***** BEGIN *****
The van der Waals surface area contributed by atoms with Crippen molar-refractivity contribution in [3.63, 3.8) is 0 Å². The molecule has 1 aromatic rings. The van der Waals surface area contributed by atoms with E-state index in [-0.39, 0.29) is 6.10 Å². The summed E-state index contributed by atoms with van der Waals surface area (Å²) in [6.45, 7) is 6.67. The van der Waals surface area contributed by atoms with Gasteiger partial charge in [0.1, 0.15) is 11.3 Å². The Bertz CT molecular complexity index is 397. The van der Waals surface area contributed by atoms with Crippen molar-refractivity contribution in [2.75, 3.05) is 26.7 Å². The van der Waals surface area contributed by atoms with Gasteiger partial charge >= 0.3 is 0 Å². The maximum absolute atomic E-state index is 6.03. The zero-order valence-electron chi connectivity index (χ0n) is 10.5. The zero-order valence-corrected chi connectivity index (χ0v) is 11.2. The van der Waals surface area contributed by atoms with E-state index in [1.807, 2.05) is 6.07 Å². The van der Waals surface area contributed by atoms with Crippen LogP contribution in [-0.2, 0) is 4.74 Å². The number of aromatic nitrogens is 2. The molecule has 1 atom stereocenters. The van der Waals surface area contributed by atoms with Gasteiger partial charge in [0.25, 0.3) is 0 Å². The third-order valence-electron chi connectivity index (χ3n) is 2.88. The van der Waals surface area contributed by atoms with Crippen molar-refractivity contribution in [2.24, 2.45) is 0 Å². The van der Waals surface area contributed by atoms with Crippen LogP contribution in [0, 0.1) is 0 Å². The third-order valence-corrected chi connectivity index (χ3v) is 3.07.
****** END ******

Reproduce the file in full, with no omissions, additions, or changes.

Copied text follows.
The van der Waals surface area contributed by atoms with Crippen molar-refractivity contribution in [3.63, 3.8) is 0 Å². The molecule has 1 aromatic rings. The van der Waals surface area contributed by atoms with E-state index in [-0.39, 0.29) is 6.10 Å². The summed E-state index contributed by atoms with van der Waals surface area (Å²) in [6.45, 7) is 6.67. The van der Waals surface area contributed by atoms with Gasteiger partial charge in [0.1, 0.15) is 11.3 Å². The Bertz CT molecular complexity index is 397. The van der Waals surface area contributed by atoms with Crippen molar-refractivity contribution in [2.75, 3.05) is 26.7 Å². The van der Waals surface area contributed by atoms with Gasteiger partial charge >= 0.3 is 0 Å². The maximum absolute atomic E-state index is 6.03. The zero-order valence-electron chi connectivity index (χ0n) is 10.5. The zero-order valence-corrected chi connectivity index (χ0v) is 11.2. The van der Waals surface area contributed by atoms with E-state index in [1.807, 2.05) is 6.07 Å². The van der Waals surface area contributed by atoms with Crippen LogP contribution in [-0.2, 0) is 4.74 Å². The number of aromatic nitrogens is 2. The molecule has 1 atom stereocenters. The van der Waals surface area contributed by atoms with Gasteiger partial charge in [0.25, 0.3) is 0 Å². The third-order valence-electron chi connectivity index (χ3n) is 2.88. The van der Waals surface area contributed by atoms with Crippen molar-refractivity contribution in [2.24, 2.45) is 0 Å². The van der Waals surface area contributed by atoms with Crippen LogP contribution in [0, 0.1) is 0 Å². The third-order valence-corrected chi connectivity index (χ3v) is 3.07.